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Macroinvertebrate Sampling, Processing and Metrics
caddisfly larvae
Biologists in the Biomonitoring and Aquatic Studies Section (BASS) monitor the health of Vermont's aquatic environment through macroinvertebrate and fish communities.


Macroinvertebrate Sample Collection

Methods used to collect aquatic macroinvertebrates are documented in the Vermont Department of Environmental Conservation Field Methods Manual (VTDEC 1989). All macroinvertebrate samples are collected during the late-Summer, early fall index period, from September to mid-October. A two-person field crew selects a representative section of the stream reach to be sampled. The preferred habitat for assessment is a "riffle" section of the stream. (A database on low gradient, sand and silt bottom streams in being developed.) Physical characteristics recorded at each site include: stream width; depth; water velocity; water temperature; specific conductance; weather conditions; substrate composition; substrate embeddedness (riffle sites only); canopy cover; stream bank condition and immediate upstream land use. All data are entered onto a field sheet (pdf, 40 KB) with appropriate site and sampling event identifiers, along with additional comments that may be pertinent to the site evaluation. A water sample is collected for pH, alkalinity, conductivity and color to help determine stream characterization and type.

kick net method

Samples are collected using an 18 inch wide x 12 inch high D-frame net with a 500 u mesh size. The goal of sampling is to collect a sample that is representative of the overall biological integrity within a stream reach. The net is placed in the riffle at an appropriate location and an area immediately upstream of the net is thoroughly disturbed by hand, ensuring that all pieces of substrate are moved and rubbed clean of attached organisms. Moving up-stream, this is repeated at 4 different locations within the riffle, representing a range of velocity and substrate type characteristic of that riffle. Each specific location is actively sampled for about 30 seconds, and active sampling is terminated at the end of two minutes. Time spent relocating to a new area within the riffle is not counted as part of the two minutes. The contents of the net are washed into a quart mason jar and preserved with 75% ethanol. Two replicate samples are collected from the same reach, being careful to avoid areas previously disturbed. This "composite" sampling methodology effectively collects samples representative of the macroinvertebrate community of that riffle.

stonefly larvae

Sample Processing & Data Management

All methods used to process aquatic macroinvertebrate samples are documented in the Vermont Department of Environmental Conservation Field Methods Manual (VTDEC 1989). All sample processing is done in a laboratory setting. Processing includes picking organisms from the sample, sorting the organisms into taxonomic groups, identifying organisms to lowest possible taxonomic level, and entering data into the data management system.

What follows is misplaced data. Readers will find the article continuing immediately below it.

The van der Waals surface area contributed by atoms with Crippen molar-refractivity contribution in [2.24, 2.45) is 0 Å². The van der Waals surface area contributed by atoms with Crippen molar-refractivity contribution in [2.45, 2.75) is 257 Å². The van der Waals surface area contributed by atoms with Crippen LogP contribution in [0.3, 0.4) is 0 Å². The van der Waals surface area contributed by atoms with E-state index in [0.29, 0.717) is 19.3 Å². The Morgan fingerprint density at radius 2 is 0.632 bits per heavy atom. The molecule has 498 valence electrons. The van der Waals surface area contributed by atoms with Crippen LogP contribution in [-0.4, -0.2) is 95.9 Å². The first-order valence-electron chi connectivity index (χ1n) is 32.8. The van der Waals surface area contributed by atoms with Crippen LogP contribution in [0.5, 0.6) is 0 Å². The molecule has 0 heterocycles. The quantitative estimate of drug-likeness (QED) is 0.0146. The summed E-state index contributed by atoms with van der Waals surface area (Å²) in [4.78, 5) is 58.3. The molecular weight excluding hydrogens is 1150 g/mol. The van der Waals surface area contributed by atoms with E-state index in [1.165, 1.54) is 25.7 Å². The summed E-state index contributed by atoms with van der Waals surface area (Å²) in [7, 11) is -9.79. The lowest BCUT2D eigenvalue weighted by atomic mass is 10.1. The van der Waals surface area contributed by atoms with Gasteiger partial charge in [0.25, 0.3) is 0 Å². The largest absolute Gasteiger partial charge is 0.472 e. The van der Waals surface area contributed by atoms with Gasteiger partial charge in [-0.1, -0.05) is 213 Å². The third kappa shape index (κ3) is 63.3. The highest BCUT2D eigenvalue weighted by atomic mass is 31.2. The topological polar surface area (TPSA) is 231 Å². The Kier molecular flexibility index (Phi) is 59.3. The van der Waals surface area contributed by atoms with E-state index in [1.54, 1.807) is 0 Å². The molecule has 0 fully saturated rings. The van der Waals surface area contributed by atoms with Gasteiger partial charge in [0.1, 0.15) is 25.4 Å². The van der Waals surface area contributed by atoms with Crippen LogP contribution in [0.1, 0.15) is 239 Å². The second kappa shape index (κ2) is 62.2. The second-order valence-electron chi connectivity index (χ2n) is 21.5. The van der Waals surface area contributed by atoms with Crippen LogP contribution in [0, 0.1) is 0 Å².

macroinvertebrate picking

An entire sample is thoroughly washed through a # 30-mesh brass sieve. The sample is then back-washed into a 12 x 18 inch white enamel tray that has been marked so as to delineate 24 numbered equal squares. The sample is spread evenly over the tray surface. A random number between 1 and 24 is selected and picking is started on that square in the tray. All organisms are removed from a square before proceeding to the next sequentially numbered square. Picking continues into subsequently numbered squares until a minimum of six squares (25 percent of the sample) have been picked. If less than 300 organisms have been picked at this point, picking continues until a total of 300 organisms have been removed or the entire sample has been picked, whichever comes first. Sub-sampling details are recorded on bench sheets. Removed organisms are sorted to order and placed in appropriately labeled vials in alcohol for further identification. If the sample has not been totally picked, the remaining sample is qualitatively examined for Ephemeroptera, Plecoptera, Trichoptera (EPT) taxa and other larger animals not found in the sub-sample. Organisms are removed, labeled, and stored separately from the sub-sampled organisms. These separated animals are used primarily to track species distribution.

All organisms are subsequently identified to the lowest practicable taxonomic level by staff specializing in a specific macroinvertebrate order. Identifications are recorded on laboratory bench sheets. The data management system normalizes all abundance data to a standard sampling effort to account for variations in sub-sampling procedures. The data management system uses "scripts" to calculate and report out the mean percent composition and density of all taxa, the standard error (based on the mean of two replicates) of all taxon abundance estimates, the functional group percent composition, and a wide range of community biometrics for each sampling event in a sample summary report. Taxa richness is manually adjusted for each sample to account for differing levels of taxonomic identification within a sample. The biometrics are electronically transferred to a macroinvertebrate metrics data table and the adjusted taxa richness values are inserted. From this table a site summary report is generated, which includes all sampling events from a site over time.

Additional Information

VT DEC Watershed Management Division 1 National Life Drive, Main 2  Montpelier, VT  05620-3522  Tele: 802-828-1535   Fax: 802-828-1544

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